Kurt Busch to Attempt The Indianapolis-Charlotte Double
posted by Phil Allaway
Tuesday March 4, 2014
Andretti Autosport announced this morning that Kurt Busch, driver of the No. 41 Haas Automation Chevrolet in the Sprint Cup Series, will attempt the Indianapolis 500 in a fifth entry for the IndyCar Series team. Once the Indianapolis 500 is completed, Busch will fly from Indianapolis to Charlotte, jump in his No. 41 Chevrolet and compete in the Coca-Cola 600 at Charlotte Motor Speedway.
Busch considers the opportunity to do the double as an old-school throwback moment.
“This is really to challenge myself within motorsports,” Busch said in Andretti Autosport’s press release. “Perhaps I am a bit of an old-school racer; a throwback, I guess. I enjoyed the era of drivers racing different cars and testing themselves in other series. It is tough to do now for a variety of factors, but when the opportunity is there, I want to do it. While NASCAR is my home, I have been fortunate to compete in Pro Stock on the NHRA circuit a number of years ago and test a V8 Supercar. This opportunity was a talk with Michael [Andretti] over dinner one night, a “What if,” and now it’s becoming a reality for me to drive in the Indy 500 with Andretti Autosport. It’s literally a dream come true. To go to the famous Brickyard with the iconic Andretti name, it doesn’t get much cooler or better than that.”
Busch will be doing the Indianapolis-Charlotte double as a Memorial Day mission to men and women serving in the U.S. Military via the Armed Forces Foundation. Fans can contribute to the cause by texting AFF to 50555 to donate $10.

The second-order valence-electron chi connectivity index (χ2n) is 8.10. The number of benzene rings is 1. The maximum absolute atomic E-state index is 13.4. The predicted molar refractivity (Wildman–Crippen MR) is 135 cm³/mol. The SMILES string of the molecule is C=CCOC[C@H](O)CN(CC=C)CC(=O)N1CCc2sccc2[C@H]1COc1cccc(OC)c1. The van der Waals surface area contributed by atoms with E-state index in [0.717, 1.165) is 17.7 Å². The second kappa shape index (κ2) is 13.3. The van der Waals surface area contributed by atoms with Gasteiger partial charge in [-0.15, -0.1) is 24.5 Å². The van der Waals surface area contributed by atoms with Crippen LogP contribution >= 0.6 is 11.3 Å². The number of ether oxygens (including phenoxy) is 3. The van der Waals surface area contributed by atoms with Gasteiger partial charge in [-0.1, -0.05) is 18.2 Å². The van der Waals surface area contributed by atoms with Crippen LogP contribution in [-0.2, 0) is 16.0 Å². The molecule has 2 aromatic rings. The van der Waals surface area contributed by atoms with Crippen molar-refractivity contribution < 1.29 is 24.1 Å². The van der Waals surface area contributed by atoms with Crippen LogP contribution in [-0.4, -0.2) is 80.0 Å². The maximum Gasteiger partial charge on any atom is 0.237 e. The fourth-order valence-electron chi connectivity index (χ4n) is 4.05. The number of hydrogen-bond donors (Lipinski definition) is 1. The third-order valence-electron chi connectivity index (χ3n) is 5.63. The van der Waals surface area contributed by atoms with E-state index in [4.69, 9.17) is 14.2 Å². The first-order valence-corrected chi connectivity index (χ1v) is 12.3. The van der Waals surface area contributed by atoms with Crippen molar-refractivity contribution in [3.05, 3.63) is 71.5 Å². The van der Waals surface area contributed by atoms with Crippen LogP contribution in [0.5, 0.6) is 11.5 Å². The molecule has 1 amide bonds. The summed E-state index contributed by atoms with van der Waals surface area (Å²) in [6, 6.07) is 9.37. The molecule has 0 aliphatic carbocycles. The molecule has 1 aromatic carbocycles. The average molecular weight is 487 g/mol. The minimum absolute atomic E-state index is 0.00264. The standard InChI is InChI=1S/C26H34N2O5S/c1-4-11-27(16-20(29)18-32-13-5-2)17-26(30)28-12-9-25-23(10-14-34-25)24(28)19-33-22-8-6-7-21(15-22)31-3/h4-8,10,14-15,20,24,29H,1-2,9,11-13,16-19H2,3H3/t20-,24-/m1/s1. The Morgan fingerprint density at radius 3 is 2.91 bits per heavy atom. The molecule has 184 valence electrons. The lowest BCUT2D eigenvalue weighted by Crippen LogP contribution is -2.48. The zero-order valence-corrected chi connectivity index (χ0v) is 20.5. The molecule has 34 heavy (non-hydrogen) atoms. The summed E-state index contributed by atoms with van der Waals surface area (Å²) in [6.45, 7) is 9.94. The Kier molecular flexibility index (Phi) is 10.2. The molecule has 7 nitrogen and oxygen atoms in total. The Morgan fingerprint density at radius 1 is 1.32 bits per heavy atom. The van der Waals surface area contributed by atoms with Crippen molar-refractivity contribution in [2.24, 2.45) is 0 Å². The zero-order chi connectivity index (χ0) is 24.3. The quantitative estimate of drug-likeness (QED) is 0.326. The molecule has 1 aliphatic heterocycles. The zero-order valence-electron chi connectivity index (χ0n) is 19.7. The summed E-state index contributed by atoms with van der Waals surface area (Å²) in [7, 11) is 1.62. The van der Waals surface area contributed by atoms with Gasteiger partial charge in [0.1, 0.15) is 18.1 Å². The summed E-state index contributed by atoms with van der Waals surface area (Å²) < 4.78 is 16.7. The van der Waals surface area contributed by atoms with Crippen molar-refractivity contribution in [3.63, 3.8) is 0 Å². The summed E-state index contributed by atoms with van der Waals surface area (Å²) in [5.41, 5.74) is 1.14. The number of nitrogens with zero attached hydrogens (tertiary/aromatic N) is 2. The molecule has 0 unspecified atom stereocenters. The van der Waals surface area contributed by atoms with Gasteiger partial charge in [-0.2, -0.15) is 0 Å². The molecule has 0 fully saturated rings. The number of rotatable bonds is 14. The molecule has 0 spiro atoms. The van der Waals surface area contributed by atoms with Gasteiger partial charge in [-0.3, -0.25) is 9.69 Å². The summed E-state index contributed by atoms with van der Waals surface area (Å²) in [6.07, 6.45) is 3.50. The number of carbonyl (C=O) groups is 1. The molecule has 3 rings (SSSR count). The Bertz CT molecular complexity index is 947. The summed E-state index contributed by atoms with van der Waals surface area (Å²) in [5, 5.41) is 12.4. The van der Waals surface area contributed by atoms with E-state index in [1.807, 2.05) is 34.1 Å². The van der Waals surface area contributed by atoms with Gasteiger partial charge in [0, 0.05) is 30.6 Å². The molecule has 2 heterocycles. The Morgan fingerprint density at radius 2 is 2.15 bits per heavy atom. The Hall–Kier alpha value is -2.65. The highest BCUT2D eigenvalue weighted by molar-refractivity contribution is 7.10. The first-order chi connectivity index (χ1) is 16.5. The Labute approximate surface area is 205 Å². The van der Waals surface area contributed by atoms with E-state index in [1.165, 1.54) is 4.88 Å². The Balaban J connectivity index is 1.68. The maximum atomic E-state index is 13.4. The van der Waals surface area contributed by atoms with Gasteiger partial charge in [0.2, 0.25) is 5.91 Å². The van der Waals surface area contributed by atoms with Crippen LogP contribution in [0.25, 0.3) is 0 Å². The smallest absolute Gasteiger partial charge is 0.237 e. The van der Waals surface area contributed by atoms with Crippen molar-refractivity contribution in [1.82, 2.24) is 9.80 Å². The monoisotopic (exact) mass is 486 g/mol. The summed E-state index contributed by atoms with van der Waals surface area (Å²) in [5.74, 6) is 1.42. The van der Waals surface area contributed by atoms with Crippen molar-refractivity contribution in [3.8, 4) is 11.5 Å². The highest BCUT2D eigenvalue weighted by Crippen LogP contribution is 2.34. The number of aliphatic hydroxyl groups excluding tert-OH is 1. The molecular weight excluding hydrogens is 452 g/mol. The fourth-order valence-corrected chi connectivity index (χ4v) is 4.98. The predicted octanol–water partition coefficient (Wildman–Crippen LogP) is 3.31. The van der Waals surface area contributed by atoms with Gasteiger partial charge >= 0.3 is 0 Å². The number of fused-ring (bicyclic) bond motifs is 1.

Busch, who has never raced an IndyCar, passed Rookie Orientation at the Indianapolis Motor Speedway last year during a test session. At the time, Busch was more or less testing the Dallara DW12 for fun.
Busch will be the fourth driver to attempt the Indianapolis-Charlotte double. John Andretti was the first driver to attempt it in 1994. After finishing four laps down in tenth in Indianapolis, Andretti crashed and had engine problems in the 600. Robby Gordon has attempted the double five times, most recently in 2004. However, Gordon failed to make it to Charlotte on time and did not start the 600 in 2000 (P.J. Jones started Gordon’s No. 13 Ford in that instance). Finally, Tony Stewart has attempted the double twice (most recently in 2001) and is the only driver to ever complete all 1100 miles. Neither of the three drivers has won either leg of the double. The best finishes are Stewart and Gordon’s sixth-place finishes at the Indianapolis 500 (although Gordon’s came in 2000, the year he didn’t make it to Charlotte in time to start the Coca-Cola 600), and Stewart’s fourth-place finish in the 2001 Coca-Cola 600.
Danica Patrick, Justin Allgaier Talk About Phoenix Incident
posted by Frontstretch Staff
Tuesday March 4, 2014
A disappointing start to the year for Danica Patrick won’t include continued conflict. Patrick met with rookie Justin Allgaier Sunday, shortly after the Phoenix Cup race after a wreck ruined both drivers’ days. Patrick, who was critical of the No. 51 car on the radio, claiming Allgaier was “driving all over the track” appeared receptive to a conversation that quickly settled differences over what will be a long season.